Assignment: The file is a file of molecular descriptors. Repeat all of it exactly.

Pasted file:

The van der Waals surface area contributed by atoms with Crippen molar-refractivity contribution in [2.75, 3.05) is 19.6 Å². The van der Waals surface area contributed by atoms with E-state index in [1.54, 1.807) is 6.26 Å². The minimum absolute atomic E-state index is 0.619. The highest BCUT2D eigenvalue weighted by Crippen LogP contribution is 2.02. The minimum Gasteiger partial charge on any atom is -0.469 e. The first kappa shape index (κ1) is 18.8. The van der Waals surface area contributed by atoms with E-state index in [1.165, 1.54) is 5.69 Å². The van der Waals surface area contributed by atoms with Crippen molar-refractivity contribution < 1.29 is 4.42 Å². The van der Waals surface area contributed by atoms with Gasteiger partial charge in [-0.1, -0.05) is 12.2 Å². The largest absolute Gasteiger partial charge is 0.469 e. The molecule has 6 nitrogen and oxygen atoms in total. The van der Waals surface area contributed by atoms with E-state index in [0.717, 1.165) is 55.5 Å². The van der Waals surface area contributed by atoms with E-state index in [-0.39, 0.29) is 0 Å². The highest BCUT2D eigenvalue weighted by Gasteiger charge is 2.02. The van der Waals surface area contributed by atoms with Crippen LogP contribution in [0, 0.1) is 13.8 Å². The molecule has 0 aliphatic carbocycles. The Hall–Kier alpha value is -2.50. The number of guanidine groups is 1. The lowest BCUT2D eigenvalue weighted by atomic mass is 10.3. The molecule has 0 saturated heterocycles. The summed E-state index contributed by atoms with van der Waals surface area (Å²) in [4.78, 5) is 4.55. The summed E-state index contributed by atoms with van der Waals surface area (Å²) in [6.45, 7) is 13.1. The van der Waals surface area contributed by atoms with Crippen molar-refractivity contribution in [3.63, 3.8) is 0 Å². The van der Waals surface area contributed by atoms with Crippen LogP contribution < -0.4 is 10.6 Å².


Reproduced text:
The van der Waals surface area contributed by atoms with Crippen molar-refractivity contribution in [2.75, 3.05) is 19.6 Å². The van der Waals surface area contributed by atoms with E-state index in [1.54, 1.807) is 6.26 Å². The minimum absolute atomic E-state index is 0.619. The highest BCUT2D eigenvalue weighted by Crippen LogP contribution is 2.02. The minimum Gasteiger partial charge on any atom is -0.469 e. The first kappa shape index (κ1) is 18.8. The van der Waals surface area contributed by atoms with E-state index in [1.165, 1.54) is 5.69 Å². The van der Waals surface area contributed by atoms with Crippen molar-refractivity contribution < 1.29 is 4.42 Å². The van der Waals surface area contributed by atoms with Gasteiger partial charge in [-0.1, -0.05) is 12.2 Å². The largest absolute Gasteiger partial charge is 0.469 e. The molecule has 6 nitrogen and oxygen atoms in total. The van der Waals surface area contributed by atoms with E-state index in [0.717, 1.165) is 55.5 Å². The van der Waals surface area contributed by atoms with E-state index in [-0.39, 0.29) is 0 Å². The highest BCUT2D eigenvalue weighted by Gasteiger charge is 2.02. The van der Waals surface area contributed by atoms with Crippen LogP contribution in [0, 0.1) is 13.8 Å². The molecule has 0 aliphatic carbocycles. The Hall–Kier alpha value is -2.50. The number of guanidine groups is 1. The lowest BCUT2D eigenvalue weighted by atomic mass is 10.3. The molecule has 0 saturated heterocycles. The summed E-state index contributed by atoms with van der Waals surface area (Å²) in [4.78, 5) is 4.55. The summed E-state index contributed by atoms with van der Waals surface area (Å²) in [6.45, 7) is 13.1. The van der Waals surface area contributed by atoms with Crippen molar-refractivity contribution in [3.63, 3.8) is 0 Å². The van der Waals surface area contributed by atoms with Crippen LogP contribution < -0.4 is 10.6 Å².